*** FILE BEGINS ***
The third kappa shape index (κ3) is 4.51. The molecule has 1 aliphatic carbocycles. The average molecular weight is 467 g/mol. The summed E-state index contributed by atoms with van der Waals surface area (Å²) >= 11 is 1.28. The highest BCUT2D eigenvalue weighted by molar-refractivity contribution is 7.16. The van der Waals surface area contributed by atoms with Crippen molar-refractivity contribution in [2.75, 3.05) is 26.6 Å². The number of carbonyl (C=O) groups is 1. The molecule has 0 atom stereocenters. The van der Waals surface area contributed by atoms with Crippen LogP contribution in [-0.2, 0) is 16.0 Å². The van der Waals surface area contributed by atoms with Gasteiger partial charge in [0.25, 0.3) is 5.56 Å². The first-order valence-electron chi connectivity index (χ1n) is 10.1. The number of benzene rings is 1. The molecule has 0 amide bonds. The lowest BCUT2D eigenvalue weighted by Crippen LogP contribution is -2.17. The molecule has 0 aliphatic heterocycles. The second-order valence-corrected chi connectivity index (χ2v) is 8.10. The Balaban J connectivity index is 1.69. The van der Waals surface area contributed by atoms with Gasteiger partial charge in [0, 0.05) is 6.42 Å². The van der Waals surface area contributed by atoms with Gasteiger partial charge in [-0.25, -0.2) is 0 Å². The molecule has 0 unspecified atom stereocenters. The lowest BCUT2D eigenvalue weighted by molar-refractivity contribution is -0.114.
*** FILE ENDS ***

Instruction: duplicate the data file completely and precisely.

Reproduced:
The third kappa shape index (κ3) is 4.51. The molecule has 1 aliphatic carbocycles. The average molecular weight is 467 g/mol. The summed E-state index contributed by atoms with van der Waals surface area (Å²) >= 11 is 1.28. The highest BCUT2D eigenvalue weighted by molar-refractivity contribution is 7.16. The van der Waals surface area contributed by atoms with Crippen molar-refractivity contribution in [2.75, 3.05) is 26.6 Å². The number of carbonyl (C=O) groups is 1. The molecule has 0 atom stereocenters. The van der Waals surface area contributed by atoms with Crippen LogP contribution in [-0.2, 0) is 16.0 Å². The van der Waals surface area contributed by atoms with Gasteiger partial charge in [0.25, 0.3) is 5.56 Å². The first-order valence-electron chi connectivity index (χ1n) is 10.1. The number of benzene rings is 1. The molecule has 0 amide bonds. The lowest BCUT2D eigenvalue weighted by Crippen LogP contribution is -2.17. The molecule has 0 aliphatic heterocycles. The second-order valence-corrected chi connectivity index (χ2v) is 8.10. The Balaban J connectivity index is 1.69. The van der Waals surface area contributed by atoms with Gasteiger partial charge in [0, 0.05) is 6.42 Å². The van der Waals surface area contributed by atoms with Gasteiger partial charge in [-0.25, -0.2) is 0 Å². The molecule has 0 unspecified atom stereocenters. The lowest BCUT2D eigenvalue weighted by molar-refractivity contribution is -0.114.